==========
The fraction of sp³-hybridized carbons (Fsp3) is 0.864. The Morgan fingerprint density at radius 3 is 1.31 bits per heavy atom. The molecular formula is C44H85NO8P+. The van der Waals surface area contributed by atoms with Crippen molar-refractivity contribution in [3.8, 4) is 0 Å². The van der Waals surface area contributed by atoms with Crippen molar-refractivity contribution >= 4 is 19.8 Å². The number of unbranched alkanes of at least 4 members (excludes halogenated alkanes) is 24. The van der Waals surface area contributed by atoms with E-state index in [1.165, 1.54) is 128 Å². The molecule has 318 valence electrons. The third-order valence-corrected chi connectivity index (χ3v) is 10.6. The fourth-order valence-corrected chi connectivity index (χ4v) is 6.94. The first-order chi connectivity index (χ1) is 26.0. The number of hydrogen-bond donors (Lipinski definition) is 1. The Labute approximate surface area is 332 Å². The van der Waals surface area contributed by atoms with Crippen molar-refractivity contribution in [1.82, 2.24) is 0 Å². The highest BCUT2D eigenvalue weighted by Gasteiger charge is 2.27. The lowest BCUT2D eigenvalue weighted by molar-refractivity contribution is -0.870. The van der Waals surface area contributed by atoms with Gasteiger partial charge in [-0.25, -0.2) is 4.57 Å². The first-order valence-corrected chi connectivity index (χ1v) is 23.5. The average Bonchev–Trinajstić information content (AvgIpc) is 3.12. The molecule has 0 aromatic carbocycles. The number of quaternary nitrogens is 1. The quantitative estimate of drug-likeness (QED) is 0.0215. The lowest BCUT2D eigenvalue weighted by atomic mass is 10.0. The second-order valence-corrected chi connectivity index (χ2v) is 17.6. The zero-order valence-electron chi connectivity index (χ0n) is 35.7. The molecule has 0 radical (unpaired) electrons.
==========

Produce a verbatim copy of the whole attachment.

The fraction of sp³-hybridized carbons (Fsp3) is 0.864. The Morgan fingerprint density at radius 3 is 1.31 bits per heavy atom. The molecular formula is C44H85NO8P+. The van der Waals surface area contributed by atoms with Crippen molar-refractivity contribution in [3.8, 4) is 0 Å². The van der Waals surface area contributed by atoms with Crippen molar-refractivity contribution >= 4 is 19.8 Å². The number of unbranched alkanes of at least 4 members (excludes halogenated alkanes) is 24. The van der Waals surface area contributed by atoms with E-state index in [1.165, 1.54) is 128 Å². The molecule has 318 valence electrons. The third-order valence-corrected chi connectivity index (χ3v) is 10.6. The fourth-order valence-corrected chi connectivity index (χ4v) is 6.94. The first-order chi connectivity index (χ1) is 26.0. The number of hydrogen-bond donors (Lipinski definition) is 1. The Labute approximate surface area is 332 Å². The van der Waals surface area contributed by atoms with Crippen molar-refractivity contribution in [1.82, 2.24) is 0 Å². The highest BCUT2D eigenvalue weighted by Gasteiger charge is 2.27. The lowest BCUT2D eigenvalue weighted by molar-refractivity contribution is -0.870. The van der Waals surface area contributed by atoms with Gasteiger partial charge in [-0.25, -0.2) is 4.57 Å². The first-order valence-corrected chi connectivity index (χ1v) is 23.5. The average Bonchev–Trinajstić information content (AvgIpc) is 3.12. The molecule has 0 aromatic carbocycles. The number of quaternary nitrogens is 1. The quantitative estimate of drug-likeness (QED) is 0.0215. The lowest BCUT2D eigenvalue weighted by atomic mass is 10.0. The second-order valence-corrected chi connectivity index (χ2v) is 17.6. The zero-order valence-electron chi connectivity index (χ0n) is 35.7. The molecule has 0 radical (unpaired) electrons.